The last room was a steam room. To me, that’s just another sauna, but this time with steam. Woohoo! In we went, and there was Barry Big Bollocks spread-eagled, thankfully with his shorts on, steaming lightly. Now I could have cheerfully stayed in here save for the fact that the steam was clearly helping with his COPD, because no sooner had we sat down then he started coughing and hacking and clearing his throat as though he was drowning in phlegm. Nothing soothes the soul like steam and a fine miasma of the net result of forty straight years of chaining Lambert & Butlers. Every time our conversation halted he’d kick off again, clearly really getting in amongst his air-sacs for the full effect. He wasn’t so much clearing his throat as resurfacing the fucker. We left after about five minutes, speckled with blood and tar.
Only one thing left to do. The jacuzzi. I’m not a huge fan – let’s be frank, they’re nothing more than less portable hot-tubs – but hey, when you’ve spent twenty quid to get in, you have to get the use out of it. In we went. Now, yes, it was very pleasant, although they had positioned several jets in such a way that it was blowing my balls around rather a bit too dramatically in my swimming shorts. I had to move before my entire ball-sack floated to the surface and acted like a pool cover.
But even here I couldn’t relax. With my belly being pummelled from all directions, my fear of accidentally sharting and ruining the whole experience for everyone else was too much. Can you imagine how mortifying that would actually be? The more brazen amongst you might have been able to bluff it out by pretending you’d spilled a can of oxtail soup in the water but come on. I had to get out.
In all, we spent about 30 minutes at the spa and came out slightly pink and far less relaxed than when we went in. Best part for me was having Paul use the hairdryer in the changing rooms to dry my bum hair – such luxury! The receptionist asked if we had a nice time given it seemed as though we had hardly stayed. Naturally, we lied and said it was wonderful and we’d cheerfully come again, before spending the entire home bitching about everything. This is why we can’t have nice things, see. She did offer to see if someone was free to give us a pedicure but when I asked her if said person would be proficient in using a belt sander, she didn’t get the joke. We all mutually agreed that we ought to move on.
Sigh. Speaking of moving on, let’s do the recipe for ham, cheese and egg pancakes, eh?
I was going to call this recipe croque madame crêpes but Christ, I’ve seen how some of you lot spell two chubby cubs, I’m not going to start adding circumflexes into the mix. Without a moment of delay, let’s get to the recipe!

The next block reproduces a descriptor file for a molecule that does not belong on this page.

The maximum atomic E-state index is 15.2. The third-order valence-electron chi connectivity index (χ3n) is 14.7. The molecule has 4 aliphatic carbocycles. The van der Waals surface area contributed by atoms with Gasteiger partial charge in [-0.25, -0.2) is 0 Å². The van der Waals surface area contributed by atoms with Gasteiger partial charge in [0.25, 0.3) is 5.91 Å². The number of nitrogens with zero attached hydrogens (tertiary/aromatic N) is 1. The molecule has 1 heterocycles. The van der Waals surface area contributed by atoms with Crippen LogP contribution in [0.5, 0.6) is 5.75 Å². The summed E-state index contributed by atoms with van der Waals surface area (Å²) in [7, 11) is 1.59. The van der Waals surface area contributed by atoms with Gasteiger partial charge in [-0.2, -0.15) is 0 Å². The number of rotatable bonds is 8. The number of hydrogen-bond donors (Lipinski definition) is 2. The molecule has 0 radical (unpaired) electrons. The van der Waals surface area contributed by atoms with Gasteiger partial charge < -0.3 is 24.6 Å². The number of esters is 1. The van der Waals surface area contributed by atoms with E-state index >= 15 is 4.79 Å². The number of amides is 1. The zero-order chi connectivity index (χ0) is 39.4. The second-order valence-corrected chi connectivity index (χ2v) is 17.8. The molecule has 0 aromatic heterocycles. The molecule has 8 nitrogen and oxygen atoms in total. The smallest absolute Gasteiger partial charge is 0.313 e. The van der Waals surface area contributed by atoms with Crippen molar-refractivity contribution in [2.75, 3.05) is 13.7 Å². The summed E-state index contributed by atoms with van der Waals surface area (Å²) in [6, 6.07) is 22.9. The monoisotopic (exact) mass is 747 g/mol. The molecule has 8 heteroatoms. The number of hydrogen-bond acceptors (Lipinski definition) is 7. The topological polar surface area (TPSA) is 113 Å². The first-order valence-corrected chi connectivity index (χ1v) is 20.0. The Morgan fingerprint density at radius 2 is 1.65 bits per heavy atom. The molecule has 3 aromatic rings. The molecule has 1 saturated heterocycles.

Something new and tasty for breakfast for those days when you can't face spooning yet another load of dry as old nick overnight oats into your aching gob.
For the basic pancake batter, we're using the pancake advice from February, namely:
My recipe makes enough for six pancakes - four which will be filled with ham and cheese, and then two extra for gobbling. It's either that or having to mess about with smaller ingredients. Don't be tempted to fart about blending oats or any of that nonsense, there's simply no need. You're so much better have a couple of real pancakes and cracking on. Oh and if you find yourself reaching for a wrap instead of making a pancake, please, throw yourself into the sea.
TO MAKE THE PANCAKES
50g plain flour (8 syns)
150ml of skimmed milk (2 and a quarter syns, but really, 2 syns)
So that's ten syns for six pancakes. But I'll syn them at 1.5 syns because you can bugger off if you think I'm putting 1.66666666666666 syns per pancake.
FOR THE FILLING
whatever ham you fancy
60g extra grated mature cheese (2 x HEA)
So to be clear, you're having two filled pancakes each, and you'll have enough batter leftover for a third if you want to scoff that too!
blend all the pancake ingredients together - add a pinch of...a pinch of...bleurgh...a good grinding of pepper, please
now, depending on your skill in the kitchen, you could fry the eggs in one pan and prepare the pancakes in another, but let's assume you've got the cooking skills of a turnip, and go step by step
fry your eggs off - don't cook them into full submission, you still want a bit of give on the yolk so it pops
pop your fried eggs on a plate on the side and start making your pancakes - a couple of sprays of olive oil, nice hot pan, tip a sixth of the batter in and quickly spread it around the pan